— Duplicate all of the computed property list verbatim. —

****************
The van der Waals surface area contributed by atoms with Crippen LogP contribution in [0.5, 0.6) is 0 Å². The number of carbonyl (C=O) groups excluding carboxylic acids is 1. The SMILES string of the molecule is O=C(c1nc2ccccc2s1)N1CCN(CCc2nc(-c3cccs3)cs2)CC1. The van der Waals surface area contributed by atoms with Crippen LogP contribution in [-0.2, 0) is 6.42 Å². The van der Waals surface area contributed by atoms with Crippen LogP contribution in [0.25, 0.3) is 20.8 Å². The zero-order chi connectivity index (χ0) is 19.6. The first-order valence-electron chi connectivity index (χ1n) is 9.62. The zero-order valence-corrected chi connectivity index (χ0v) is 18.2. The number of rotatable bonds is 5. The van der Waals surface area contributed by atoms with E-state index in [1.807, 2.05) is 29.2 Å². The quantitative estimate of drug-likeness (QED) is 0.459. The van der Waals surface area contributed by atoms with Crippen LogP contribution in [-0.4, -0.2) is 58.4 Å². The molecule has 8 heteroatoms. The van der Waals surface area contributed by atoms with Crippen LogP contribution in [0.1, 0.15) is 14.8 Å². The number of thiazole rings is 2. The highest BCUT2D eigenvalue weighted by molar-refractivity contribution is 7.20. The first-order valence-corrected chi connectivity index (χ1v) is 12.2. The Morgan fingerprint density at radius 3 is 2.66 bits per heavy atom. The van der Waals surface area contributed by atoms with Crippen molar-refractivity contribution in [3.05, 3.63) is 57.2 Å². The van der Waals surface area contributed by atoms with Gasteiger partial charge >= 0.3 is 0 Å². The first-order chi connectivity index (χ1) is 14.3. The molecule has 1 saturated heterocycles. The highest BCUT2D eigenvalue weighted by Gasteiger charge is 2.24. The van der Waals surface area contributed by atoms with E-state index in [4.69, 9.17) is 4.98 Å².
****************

The van der Waals surface area contributed by atoms with Crippen LogP contribution in [0.5, 0.6) is 0 Å². The number of carbonyl (C=O) groups excluding carboxylic acids is 1. The SMILES string of the molecule is O=C(c1nc2ccccc2s1)N1CCN(CCc2nc(-c3cccs3)cs2)CC1. The van der Waals surface area contributed by atoms with Crippen LogP contribution in [-0.2, 0) is 6.42 Å². The van der Waals surface area contributed by atoms with Crippen LogP contribution in [0.25, 0.3) is 20.8 Å². The zero-order chi connectivity index (χ0) is 19.6. The first-order valence-electron chi connectivity index (χ1n) is 9.62. The zero-order valence-corrected chi connectivity index (χ0v) is 18.2. The number of rotatable bonds is 5. The van der Waals surface area contributed by atoms with E-state index in [1.807, 2.05) is 29.2 Å². The quantitative estimate of drug-likeness (QED) is 0.459. The van der Waals surface area contributed by atoms with Crippen LogP contribution in [-0.4, -0.2) is 58.4 Å². The molecule has 8 heteroatoms. The van der Waals surface area contributed by atoms with Crippen LogP contribution in [0.1, 0.15) is 14.8 Å². The number of thiazole rings is 2. The highest BCUT2D eigenvalue weighted by molar-refractivity contribution is 7.20. The first-order valence-corrected chi connectivity index (χ1v) is 12.2. The Morgan fingerprint density at radius 3 is 2.66 bits per heavy atom. The van der Waals surface area contributed by atoms with Crippen molar-refractivity contribution in [3.05, 3.63) is 57.2 Å². The van der Waals surface area contributed by atoms with Gasteiger partial charge >= 0.3 is 0 Å². The first-order chi connectivity index (χ1) is 14.3. The molecule has 1 saturated heterocycles. The highest BCUT2D eigenvalue weighted by Gasteiger charge is 2.24. The van der Waals surface area contributed by atoms with E-state index in [4.69, 9.17) is 4.98 Å².